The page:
Last updated: 09:31 AM ET, Fri June 17 2016

Airlines Losing Millions By Not Buying Fuel Hedges

Airlines & Airports | Josh Lew | June 17, 2016

Airlines Losing Millions By Not Buying Fuel Hedges

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America’s largest airlines may have missed their chance to lock in low fuel prices. Since January, fuel prices have risen by nearly 80 percent. Late last year, fuel was at $0.80 per gallon, its lowest level since 2003.

Both Delta and United did not hedge when prices were below $1 per gallon. Even though prices were low, these airlines had to pay more for fuel because of futures they had purchased in the past, when gas prices were much higher.

Wary of getting locked into higher prices again, the airlines stopped hedging. In doing so, however, they missed an opportunity to lock in the lowest prices in more than a decade.

This was not a straightforward decision. Purchasing the futures themselves costs money, so locking in prices would have required a financial commitment that airlines were not willing to pay.

Delta stopped hedging in January after losing more than $4 billion over the past eight years. Delta CEO Ed Bastian blamed an unpredictable oil market for his airline’s unwillingness to gamble on futures again. “There is too much volatility. If we were to get back into the market, we wouldn’t get back until we saw a point where there was some longer-term stability to know what to expect.” 

READ MORE: The Airline Industry Will Make More Profits Than Expected This Year 

United Airlines is still about 12 percent hedged in 2016. However, the airlines has said that it no longer sees hedging as a way to protect itself from price spikes. American Airlines, meanwhile, has made similar overtures, saying that it will not return to hedging as a strategy in the future.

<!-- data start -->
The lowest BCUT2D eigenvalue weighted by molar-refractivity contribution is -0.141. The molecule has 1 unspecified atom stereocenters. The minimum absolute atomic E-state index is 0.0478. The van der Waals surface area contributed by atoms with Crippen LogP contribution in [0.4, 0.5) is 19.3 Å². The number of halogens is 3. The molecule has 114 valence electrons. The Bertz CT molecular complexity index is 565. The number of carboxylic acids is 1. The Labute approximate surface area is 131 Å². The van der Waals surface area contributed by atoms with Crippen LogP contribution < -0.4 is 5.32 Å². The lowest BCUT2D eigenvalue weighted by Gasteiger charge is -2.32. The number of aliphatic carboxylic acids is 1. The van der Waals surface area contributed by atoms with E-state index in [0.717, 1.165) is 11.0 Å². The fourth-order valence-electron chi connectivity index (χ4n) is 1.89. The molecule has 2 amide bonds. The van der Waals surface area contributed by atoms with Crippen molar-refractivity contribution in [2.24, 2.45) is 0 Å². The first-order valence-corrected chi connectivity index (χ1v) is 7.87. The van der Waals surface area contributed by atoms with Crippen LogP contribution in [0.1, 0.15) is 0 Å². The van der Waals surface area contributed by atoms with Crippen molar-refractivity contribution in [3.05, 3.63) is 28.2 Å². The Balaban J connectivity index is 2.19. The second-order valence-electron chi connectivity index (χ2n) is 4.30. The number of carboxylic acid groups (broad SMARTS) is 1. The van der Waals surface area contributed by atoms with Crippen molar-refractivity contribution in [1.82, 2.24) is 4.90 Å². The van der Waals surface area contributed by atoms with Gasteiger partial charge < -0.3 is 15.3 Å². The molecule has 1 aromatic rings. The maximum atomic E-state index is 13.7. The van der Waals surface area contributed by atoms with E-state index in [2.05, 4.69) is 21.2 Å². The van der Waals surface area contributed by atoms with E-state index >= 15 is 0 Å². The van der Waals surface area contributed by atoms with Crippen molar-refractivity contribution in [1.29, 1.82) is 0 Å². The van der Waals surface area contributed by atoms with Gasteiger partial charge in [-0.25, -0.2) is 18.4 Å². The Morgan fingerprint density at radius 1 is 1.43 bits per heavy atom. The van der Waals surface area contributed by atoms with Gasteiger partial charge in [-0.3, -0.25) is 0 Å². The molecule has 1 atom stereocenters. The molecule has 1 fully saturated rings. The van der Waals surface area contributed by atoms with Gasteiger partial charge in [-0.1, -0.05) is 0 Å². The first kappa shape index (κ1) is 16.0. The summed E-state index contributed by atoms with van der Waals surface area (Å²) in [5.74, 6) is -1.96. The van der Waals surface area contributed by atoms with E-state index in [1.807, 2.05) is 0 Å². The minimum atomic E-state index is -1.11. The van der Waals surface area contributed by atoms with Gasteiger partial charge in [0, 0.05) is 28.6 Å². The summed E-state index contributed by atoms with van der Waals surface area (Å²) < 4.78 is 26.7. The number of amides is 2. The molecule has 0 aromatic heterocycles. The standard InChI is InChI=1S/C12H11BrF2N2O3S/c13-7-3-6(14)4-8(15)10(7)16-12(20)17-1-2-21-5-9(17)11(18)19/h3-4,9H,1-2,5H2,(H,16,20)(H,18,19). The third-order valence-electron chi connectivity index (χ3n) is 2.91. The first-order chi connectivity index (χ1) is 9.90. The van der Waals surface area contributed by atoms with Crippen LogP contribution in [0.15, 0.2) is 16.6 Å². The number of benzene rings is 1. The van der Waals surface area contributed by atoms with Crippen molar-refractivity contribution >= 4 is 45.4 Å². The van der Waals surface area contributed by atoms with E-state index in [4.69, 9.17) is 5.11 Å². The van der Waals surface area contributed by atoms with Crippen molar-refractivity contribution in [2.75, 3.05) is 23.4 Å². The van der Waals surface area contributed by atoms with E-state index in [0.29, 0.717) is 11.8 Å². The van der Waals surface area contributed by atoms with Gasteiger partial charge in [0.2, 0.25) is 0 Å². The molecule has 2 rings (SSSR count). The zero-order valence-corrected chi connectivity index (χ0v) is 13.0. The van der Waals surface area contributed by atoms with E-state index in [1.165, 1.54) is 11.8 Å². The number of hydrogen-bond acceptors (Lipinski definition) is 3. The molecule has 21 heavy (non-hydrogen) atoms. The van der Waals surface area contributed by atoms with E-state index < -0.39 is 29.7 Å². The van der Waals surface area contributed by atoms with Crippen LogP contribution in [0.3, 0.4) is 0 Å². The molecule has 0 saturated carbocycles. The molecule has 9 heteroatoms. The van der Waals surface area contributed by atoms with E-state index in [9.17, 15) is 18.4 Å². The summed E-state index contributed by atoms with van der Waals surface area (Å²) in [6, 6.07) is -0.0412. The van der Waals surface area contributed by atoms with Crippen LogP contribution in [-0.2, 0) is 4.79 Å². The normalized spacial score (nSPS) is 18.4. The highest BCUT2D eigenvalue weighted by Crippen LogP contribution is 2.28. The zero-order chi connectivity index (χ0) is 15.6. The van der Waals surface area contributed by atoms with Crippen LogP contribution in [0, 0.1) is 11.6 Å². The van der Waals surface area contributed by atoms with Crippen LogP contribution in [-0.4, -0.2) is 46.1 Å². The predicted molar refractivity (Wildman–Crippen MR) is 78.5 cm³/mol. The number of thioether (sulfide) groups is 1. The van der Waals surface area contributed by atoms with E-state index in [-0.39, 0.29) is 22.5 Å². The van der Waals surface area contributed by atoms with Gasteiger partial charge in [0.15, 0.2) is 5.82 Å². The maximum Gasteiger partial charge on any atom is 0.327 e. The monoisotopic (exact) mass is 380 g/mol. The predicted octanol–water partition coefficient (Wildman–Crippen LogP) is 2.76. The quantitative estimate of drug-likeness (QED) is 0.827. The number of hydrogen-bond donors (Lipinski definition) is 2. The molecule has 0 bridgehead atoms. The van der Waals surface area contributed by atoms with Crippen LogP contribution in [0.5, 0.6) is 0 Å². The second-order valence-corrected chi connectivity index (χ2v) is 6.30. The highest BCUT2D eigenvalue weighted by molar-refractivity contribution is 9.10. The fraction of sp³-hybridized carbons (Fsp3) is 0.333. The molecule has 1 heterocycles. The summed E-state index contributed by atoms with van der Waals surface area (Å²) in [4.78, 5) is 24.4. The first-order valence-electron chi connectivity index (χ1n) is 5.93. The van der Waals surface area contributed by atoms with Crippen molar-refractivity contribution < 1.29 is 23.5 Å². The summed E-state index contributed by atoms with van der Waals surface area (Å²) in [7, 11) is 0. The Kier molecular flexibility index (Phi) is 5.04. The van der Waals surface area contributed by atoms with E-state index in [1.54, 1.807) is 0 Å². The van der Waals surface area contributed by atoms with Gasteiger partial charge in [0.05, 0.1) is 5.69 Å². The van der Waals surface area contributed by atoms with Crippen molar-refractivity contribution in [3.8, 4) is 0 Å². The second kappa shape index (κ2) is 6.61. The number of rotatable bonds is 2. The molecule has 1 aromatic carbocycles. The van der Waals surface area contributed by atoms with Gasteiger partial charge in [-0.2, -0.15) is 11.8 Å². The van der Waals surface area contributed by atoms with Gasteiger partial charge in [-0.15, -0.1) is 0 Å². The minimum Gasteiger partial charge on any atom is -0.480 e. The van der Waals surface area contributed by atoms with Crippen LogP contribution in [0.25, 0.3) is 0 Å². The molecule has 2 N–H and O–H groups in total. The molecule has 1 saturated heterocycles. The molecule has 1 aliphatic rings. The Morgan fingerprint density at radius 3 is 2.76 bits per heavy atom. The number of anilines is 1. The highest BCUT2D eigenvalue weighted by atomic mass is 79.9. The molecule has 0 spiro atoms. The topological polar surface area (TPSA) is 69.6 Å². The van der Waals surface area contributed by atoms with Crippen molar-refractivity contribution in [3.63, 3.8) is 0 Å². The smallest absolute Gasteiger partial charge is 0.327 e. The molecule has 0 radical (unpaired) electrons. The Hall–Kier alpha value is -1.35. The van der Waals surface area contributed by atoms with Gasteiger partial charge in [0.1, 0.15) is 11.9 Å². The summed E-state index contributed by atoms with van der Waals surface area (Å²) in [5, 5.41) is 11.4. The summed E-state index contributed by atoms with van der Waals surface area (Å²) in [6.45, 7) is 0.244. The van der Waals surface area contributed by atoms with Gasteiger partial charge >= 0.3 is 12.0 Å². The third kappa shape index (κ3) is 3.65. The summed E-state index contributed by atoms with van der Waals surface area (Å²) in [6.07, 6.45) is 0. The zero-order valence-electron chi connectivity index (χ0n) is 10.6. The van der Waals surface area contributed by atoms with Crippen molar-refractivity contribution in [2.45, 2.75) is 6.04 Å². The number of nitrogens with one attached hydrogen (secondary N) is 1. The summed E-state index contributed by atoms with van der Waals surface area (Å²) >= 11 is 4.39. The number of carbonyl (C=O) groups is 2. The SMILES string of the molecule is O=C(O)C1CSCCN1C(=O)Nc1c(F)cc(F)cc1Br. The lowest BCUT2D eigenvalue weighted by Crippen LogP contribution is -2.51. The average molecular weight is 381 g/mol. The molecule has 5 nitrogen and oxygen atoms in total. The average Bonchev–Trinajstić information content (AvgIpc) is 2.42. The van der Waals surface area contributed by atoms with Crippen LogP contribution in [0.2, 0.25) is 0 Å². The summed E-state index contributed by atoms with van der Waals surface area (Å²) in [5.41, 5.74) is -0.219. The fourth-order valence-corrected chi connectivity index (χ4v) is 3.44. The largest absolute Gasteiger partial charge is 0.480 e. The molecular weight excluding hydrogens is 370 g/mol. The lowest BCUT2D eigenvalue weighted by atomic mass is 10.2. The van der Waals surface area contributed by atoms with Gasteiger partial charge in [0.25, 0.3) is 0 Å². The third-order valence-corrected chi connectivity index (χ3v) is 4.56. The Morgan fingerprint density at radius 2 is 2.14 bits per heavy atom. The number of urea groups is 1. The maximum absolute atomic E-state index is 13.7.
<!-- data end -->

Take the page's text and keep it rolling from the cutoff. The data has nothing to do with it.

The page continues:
Southwest is still 30 percent hedged. It has lost approximately $275 during the first quarter of the year because it was locked into paying higher prices. However, the Dallas-based low cost carrier has said that hedging is part of its strategy to protect against volatility in oil markets.

There is one other reason that airlines are starting to abandon fuel futures. They are slowly adding more fuel efficient planes to their fleets. These gas-sipping aircraft give the crude market less power over airlines.

What do rising fuel prices and a lack of hedging mean for fliers? Fares should eventually rise as airlines pay more and more for fuel. However, airlines are slowly starting to raise fares anyway as they seek to raise revenue numbers to please investors. Fares should remain low over the summer, but may creep up in 2017 because of this combination of factors.  


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